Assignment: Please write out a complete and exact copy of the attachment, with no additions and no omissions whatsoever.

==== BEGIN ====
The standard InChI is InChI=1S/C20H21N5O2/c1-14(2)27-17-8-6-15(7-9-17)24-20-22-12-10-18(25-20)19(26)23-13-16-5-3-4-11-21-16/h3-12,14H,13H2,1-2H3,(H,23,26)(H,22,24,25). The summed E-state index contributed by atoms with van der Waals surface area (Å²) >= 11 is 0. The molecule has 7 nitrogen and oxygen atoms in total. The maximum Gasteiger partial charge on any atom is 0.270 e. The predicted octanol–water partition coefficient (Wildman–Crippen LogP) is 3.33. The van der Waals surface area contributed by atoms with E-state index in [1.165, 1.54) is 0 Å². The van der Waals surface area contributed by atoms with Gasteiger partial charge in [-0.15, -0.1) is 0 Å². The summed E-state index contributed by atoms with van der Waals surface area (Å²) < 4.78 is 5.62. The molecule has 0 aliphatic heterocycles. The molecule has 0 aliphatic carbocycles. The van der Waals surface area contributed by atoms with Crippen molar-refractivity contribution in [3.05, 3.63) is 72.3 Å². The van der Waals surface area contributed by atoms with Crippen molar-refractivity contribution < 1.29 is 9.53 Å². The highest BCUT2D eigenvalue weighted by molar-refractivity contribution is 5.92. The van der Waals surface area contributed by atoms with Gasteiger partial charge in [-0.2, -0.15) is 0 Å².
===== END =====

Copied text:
The standard InChI is InChI=1S/C20H21N5O2/c1-14(2)27-17-8-6-15(7-9-17)24-20-22-12-10-18(25-20)19(26)23-13-16-5-3-4-11-21-16/h3-12,14H,13H2,1-2H3,(H,23,26)(H,22,24,25). The summed E-state index contributed by atoms with van der Waals surface area (Å²) >= 11 is 0. The molecule has 7 nitrogen and oxygen atoms in total. The maximum Gasteiger partial charge on any atom is 0.270 e. The predicted octanol–water partition coefficient (Wildman–Crippen LogP) is 3.33. The van der Waals surface area contributed by atoms with E-state index in [1.165, 1.54) is 0 Å². The van der Waals surface area contributed by atoms with Gasteiger partial charge in [-0.15, -0.1) is 0 Å². The summed E-state index contributed by atoms with van der Waals surface area (Å²) < 4.78 is 5.62. The molecule has 0 aliphatic heterocycles. The molecule has 0 aliphatic carbocycles. The van der Waals surface area contributed by atoms with Crippen molar-refractivity contribution in [3.05, 3.63) is 72.3 Å². The van der Waals surface area contributed by atoms with Crippen molar-refractivity contribution < 1.29 is 9.53 Å². The highest BCUT2D eigenvalue weighted by molar-refractivity contribution is 5.92. The van der Waals surface area contributed by atoms with Gasteiger partial charge in [-0.2, -0.15) is 0 Å².